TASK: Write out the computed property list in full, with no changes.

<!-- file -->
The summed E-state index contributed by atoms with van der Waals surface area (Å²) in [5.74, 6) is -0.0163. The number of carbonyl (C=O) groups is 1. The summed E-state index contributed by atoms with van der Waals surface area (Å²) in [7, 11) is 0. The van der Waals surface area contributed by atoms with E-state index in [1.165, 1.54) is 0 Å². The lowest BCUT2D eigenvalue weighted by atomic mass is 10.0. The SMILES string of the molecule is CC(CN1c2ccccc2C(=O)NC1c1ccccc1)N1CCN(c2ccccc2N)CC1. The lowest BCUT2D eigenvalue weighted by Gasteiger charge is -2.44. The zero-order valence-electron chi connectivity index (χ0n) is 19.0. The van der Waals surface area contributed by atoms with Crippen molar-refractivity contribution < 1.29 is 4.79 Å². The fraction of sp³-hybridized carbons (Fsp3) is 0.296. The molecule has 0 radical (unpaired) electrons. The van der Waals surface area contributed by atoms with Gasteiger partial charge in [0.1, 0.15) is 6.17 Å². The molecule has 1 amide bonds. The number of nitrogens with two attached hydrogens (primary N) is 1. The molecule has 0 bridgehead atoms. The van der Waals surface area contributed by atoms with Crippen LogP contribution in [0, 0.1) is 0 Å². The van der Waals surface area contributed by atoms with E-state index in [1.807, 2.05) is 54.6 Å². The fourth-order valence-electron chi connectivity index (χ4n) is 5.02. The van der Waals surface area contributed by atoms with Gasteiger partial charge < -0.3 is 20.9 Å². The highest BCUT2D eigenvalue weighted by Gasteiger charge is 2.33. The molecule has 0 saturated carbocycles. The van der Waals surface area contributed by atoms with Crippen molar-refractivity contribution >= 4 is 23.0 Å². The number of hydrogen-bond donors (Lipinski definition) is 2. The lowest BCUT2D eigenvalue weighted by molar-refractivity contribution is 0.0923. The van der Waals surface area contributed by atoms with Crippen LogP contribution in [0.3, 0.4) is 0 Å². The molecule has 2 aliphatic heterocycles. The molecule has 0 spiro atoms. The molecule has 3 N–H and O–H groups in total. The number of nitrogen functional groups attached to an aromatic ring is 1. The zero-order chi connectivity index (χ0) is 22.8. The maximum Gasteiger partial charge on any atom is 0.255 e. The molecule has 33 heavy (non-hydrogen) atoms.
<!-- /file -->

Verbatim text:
The summed E-state index contributed by atoms with van der Waals surface area (Å²) in [5.74, 6) is -0.0163. The number of carbonyl (C=O) groups is 1. The summed E-state index contributed by atoms with van der Waals surface area (Å²) in [7, 11) is 0. The van der Waals surface area contributed by atoms with E-state index in [1.165, 1.54) is 0 Å². The lowest BCUT2D eigenvalue weighted by atomic mass is 10.0. The SMILES string of the molecule is CC(CN1c2ccccc2C(=O)NC1c1ccccc1)N1CCN(c2ccccc2N)CC1. The lowest BCUT2D eigenvalue weighted by Gasteiger charge is -2.44. The zero-order valence-electron chi connectivity index (χ0n) is 19.0. The van der Waals surface area contributed by atoms with Crippen molar-refractivity contribution < 1.29 is 4.79 Å². The fraction of sp³-hybridized carbons (Fsp3) is 0.296. The molecule has 0 radical (unpaired) electrons. The van der Waals surface area contributed by atoms with Gasteiger partial charge in [0.1, 0.15) is 6.17 Å². The molecule has 1 amide bonds. The number of nitrogens with two attached hydrogens (primary N) is 1. The molecule has 0 bridgehead atoms. The van der Waals surface area contributed by atoms with Crippen LogP contribution in [0, 0.1) is 0 Å². The van der Waals surface area contributed by atoms with E-state index in [1.807, 2.05) is 54.6 Å². The fourth-order valence-electron chi connectivity index (χ4n) is 5.02. The van der Waals surface area contributed by atoms with Gasteiger partial charge < -0.3 is 20.9 Å². The highest BCUT2D eigenvalue weighted by Gasteiger charge is 2.33. The molecule has 0 saturated carbocycles. The van der Waals surface area contributed by atoms with Crippen molar-refractivity contribution >= 4 is 23.0 Å². The number of hydrogen-bond donors (Lipinski definition) is 2. The lowest BCUT2D eigenvalue weighted by molar-refractivity contribution is 0.0923. The van der Waals surface area contributed by atoms with Crippen LogP contribution in [0.3, 0.4) is 0 Å². The molecule has 2 aliphatic heterocycles. The molecule has 0 spiro atoms. The molecule has 3 N–H and O–H groups in total. The number of nitrogen functional groups attached to an aromatic ring is 1. The zero-order chi connectivity index (χ0) is 22.8. The maximum Gasteiger partial charge on any atom is 0.255 e. The molecule has 33 heavy (non-hydrogen) atoms.